Our society and education system have for so long focused on acquisition of knowledge and skills, often through rote learning.Â It is finally dawning on many that acquisition of skills and knowledge is not enough, and that the ability to apply them is equally important if not more.
Besides acquiring skills such as writing, reading or drawing, children need to know how and when to use these skills.Â Through project work, children can experience confidence in their own intellectual powers, applying their developing skills in purposeful and meaningful ways.Â They learn to overcome obstacles and setbacks, take initiative, and exercise responsibility in making choices and co-operating as a team.Â The children are actively engaged in exploring, investigating, thinking, communicating, decision-making, problem-solving and reflecting.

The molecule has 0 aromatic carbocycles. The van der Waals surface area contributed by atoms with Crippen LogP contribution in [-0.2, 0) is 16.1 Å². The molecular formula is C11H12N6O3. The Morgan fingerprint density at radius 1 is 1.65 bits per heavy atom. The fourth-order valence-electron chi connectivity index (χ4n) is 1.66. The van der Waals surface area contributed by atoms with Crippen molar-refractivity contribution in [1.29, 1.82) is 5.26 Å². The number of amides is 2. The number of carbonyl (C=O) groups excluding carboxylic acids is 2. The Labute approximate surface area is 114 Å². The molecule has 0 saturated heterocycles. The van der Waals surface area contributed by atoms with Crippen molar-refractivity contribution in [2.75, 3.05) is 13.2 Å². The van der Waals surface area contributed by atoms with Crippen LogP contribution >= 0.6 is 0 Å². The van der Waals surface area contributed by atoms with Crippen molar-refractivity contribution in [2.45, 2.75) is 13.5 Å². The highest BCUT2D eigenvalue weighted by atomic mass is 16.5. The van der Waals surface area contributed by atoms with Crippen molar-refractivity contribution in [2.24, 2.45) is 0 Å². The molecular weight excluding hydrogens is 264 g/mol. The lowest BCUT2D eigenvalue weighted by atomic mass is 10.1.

Project work can also provide opportunity for childrenâ€™s use of imagination and powers of creative self-expression.Â Children can think for themselves and recognise the value of their own original ideas and ways of implementing them.
Phases of Project Work
The children engage in an initial discussion of the topic and offer ideas and stories of their experiences. They learn to pose questions and develop their intellectual curiosity in the process. Questions are collected for later research.
This phase involves research and collection of information to answer the questions raised. Children learn to seek out answers for themselves instead of relying on adults. They can read, write, draw, compute, gather data, and represent many different kinds of findings.
The emphasis is on the sharing and communication of learning to others. Children can express themselves through writing, drawing, visual arts, drama, storytelling and even poetry.